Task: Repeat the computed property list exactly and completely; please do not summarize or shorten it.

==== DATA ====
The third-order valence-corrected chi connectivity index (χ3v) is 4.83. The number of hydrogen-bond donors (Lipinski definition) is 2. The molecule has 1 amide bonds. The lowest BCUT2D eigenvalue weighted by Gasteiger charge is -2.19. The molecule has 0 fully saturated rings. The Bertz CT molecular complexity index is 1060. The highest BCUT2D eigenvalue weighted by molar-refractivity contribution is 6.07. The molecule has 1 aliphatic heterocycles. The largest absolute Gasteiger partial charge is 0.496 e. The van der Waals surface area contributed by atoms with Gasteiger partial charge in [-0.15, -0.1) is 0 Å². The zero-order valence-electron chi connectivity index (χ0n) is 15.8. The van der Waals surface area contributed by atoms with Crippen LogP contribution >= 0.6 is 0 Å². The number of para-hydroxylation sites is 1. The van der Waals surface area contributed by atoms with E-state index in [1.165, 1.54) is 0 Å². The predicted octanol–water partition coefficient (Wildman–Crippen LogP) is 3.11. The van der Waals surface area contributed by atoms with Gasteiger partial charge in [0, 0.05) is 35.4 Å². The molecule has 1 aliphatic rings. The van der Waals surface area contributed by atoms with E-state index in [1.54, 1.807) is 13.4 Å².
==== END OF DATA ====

The third-order valence-corrected chi connectivity index (χ3v) is 4.83. The number of hydrogen-bond donors (Lipinski definition) is 2. The molecule has 1 amide bonds. The lowest BCUT2D eigenvalue weighted by Gasteiger charge is -2.19. The molecule has 0 fully saturated rings. The Bertz CT molecular complexity index is 1060. The highest BCUT2D eigenvalue weighted by molar-refractivity contribution is 6.07. The molecule has 1 aliphatic heterocycles. The largest absolute Gasteiger partial charge is 0.496 e. The van der Waals surface area contributed by atoms with Gasteiger partial charge in [-0.15, -0.1) is 0 Å². The zero-order valence-electron chi connectivity index (χ0n) is 15.8. The van der Waals surface area contributed by atoms with Crippen LogP contribution >= 0.6 is 0 Å². The number of para-hydroxylation sites is 1. The van der Waals surface area contributed by atoms with E-state index in [1.165, 1.54) is 0 Å². The predicted octanol–water partition coefficient (Wildman–Crippen LogP) is 3.11. The van der Waals surface area contributed by atoms with Gasteiger partial charge in [0, 0.05) is 35.4 Å². The molecule has 1 aliphatic rings. The van der Waals surface area contributed by atoms with E-state index in [1.54, 1.807) is 13.4 Å².